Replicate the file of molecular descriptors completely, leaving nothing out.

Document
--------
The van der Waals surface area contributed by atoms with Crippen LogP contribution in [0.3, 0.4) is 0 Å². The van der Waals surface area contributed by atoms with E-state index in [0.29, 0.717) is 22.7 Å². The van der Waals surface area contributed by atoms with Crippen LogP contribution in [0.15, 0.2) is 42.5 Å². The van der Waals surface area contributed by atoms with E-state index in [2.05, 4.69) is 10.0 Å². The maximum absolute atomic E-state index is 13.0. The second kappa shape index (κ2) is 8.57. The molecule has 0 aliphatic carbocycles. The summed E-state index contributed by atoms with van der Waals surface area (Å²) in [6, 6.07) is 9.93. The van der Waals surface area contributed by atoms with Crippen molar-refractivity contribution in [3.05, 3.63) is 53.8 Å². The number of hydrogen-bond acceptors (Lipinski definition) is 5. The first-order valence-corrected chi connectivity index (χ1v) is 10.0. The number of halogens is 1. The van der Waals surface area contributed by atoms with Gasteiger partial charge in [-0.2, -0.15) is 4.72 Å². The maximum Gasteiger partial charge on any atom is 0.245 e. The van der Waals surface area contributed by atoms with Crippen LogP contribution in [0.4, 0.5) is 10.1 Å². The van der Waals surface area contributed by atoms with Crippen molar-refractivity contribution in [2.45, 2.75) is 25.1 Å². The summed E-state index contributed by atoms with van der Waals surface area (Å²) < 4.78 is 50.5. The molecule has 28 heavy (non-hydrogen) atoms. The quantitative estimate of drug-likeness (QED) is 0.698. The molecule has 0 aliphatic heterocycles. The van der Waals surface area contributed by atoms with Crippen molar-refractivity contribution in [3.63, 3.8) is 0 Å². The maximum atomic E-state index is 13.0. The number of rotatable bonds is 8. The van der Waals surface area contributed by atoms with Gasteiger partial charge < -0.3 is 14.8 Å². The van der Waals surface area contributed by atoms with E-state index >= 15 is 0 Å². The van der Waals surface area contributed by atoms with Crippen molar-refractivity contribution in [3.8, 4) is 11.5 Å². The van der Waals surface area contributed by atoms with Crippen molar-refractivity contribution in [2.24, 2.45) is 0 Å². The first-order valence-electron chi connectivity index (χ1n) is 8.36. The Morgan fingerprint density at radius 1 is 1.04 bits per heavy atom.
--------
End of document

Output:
The van der Waals surface area contributed by atoms with Crippen LogP contribution in [0.3, 0.4) is 0 Å². The van der Waals surface area contributed by atoms with E-state index in [0.29, 0.717) is 22.7 Å². The van der Waals surface area contributed by atoms with Crippen LogP contribution in [0.15, 0.2) is 42.5 Å². The van der Waals surface area contributed by atoms with E-state index in [2.05, 4.69) is 10.0 Å². The maximum absolute atomic E-state index is 13.0. The second kappa shape index (κ2) is 8.57. The molecule has 0 aliphatic carbocycles. The summed E-state index contributed by atoms with van der Waals surface area (Å²) in [6, 6.07) is 9.93. The van der Waals surface area contributed by atoms with Crippen molar-refractivity contribution in [3.05, 3.63) is 53.8 Å². The number of hydrogen-bond acceptors (Lipinski definition) is 5. The first-order valence-corrected chi connectivity index (χ1v) is 10.0. The number of halogens is 1. The van der Waals surface area contributed by atoms with Gasteiger partial charge in [-0.2, -0.15) is 4.72 Å². The maximum Gasteiger partial charge on any atom is 0.245 e. The van der Waals surface area contributed by atoms with Crippen LogP contribution in [0.4, 0.5) is 10.1 Å². The van der Waals surface area contributed by atoms with Crippen molar-refractivity contribution in [2.45, 2.75) is 25.1 Å². The summed E-state index contributed by atoms with van der Waals surface area (Å²) < 4.78 is 50.5. The molecule has 28 heavy (non-hydrogen) atoms. The quantitative estimate of drug-likeness (QED) is 0.698. The molecule has 0 aliphatic heterocycles. The van der Waals surface area contributed by atoms with Crippen molar-refractivity contribution in [3.63, 3.8) is 0 Å². The maximum atomic E-state index is 13.0. The number of rotatable bonds is 8. The van der Waals surface area contributed by atoms with Gasteiger partial charge < -0.3 is 14.8 Å². The van der Waals surface area contributed by atoms with E-state index >= 15 is 0 Å². The van der Waals surface area contributed by atoms with Crippen molar-refractivity contribution in [3.8, 4) is 11.5 Å². The van der Waals surface area contributed by atoms with Crippen molar-refractivity contribution in [2.24, 2.45) is 0 Å². The first-order valence-electron chi connectivity index (χ1n) is 8.36. The Morgan fingerprint density at radius 1 is 1.04 bits per heavy atom.